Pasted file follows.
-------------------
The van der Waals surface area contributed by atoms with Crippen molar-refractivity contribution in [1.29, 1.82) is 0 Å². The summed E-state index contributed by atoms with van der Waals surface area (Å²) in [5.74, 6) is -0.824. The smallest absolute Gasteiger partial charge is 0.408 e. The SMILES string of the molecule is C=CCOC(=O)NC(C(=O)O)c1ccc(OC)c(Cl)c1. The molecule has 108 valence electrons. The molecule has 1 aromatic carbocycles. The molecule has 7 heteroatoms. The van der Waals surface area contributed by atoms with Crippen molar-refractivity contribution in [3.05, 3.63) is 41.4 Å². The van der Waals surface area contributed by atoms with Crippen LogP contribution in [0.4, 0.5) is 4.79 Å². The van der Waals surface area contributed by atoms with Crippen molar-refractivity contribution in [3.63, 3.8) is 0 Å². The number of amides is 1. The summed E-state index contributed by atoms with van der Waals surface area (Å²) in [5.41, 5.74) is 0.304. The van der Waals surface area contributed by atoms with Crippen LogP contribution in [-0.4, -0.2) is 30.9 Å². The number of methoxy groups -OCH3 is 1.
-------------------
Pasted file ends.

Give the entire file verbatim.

The van der Waals surface area contributed by atoms with Crippen molar-refractivity contribution in [1.29, 1.82) is 0 Å². The summed E-state index contributed by atoms with van der Waals surface area (Å²) in [5.74, 6) is -0.824. The smallest absolute Gasteiger partial charge is 0.408 e. The SMILES string of the molecule is C=CCOC(=O)NC(C(=O)O)c1ccc(OC)c(Cl)c1. The molecule has 108 valence electrons. The molecule has 1 aromatic carbocycles. The molecule has 7 heteroatoms. The van der Waals surface area contributed by atoms with Crippen molar-refractivity contribution in [3.05, 3.63) is 41.4 Å². The van der Waals surface area contributed by atoms with Crippen LogP contribution in [0.4, 0.5) is 4.79 Å². The van der Waals surface area contributed by atoms with Crippen molar-refractivity contribution in [3.63, 3.8) is 0 Å². The number of amides is 1. The summed E-state index contributed by atoms with van der Waals surface area (Å²) in [5.41, 5.74) is 0.304. The van der Waals surface area contributed by atoms with Crippen LogP contribution in [-0.4, -0.2) is 30.9 Å². The number of methoxy groups -OCH3 is 1.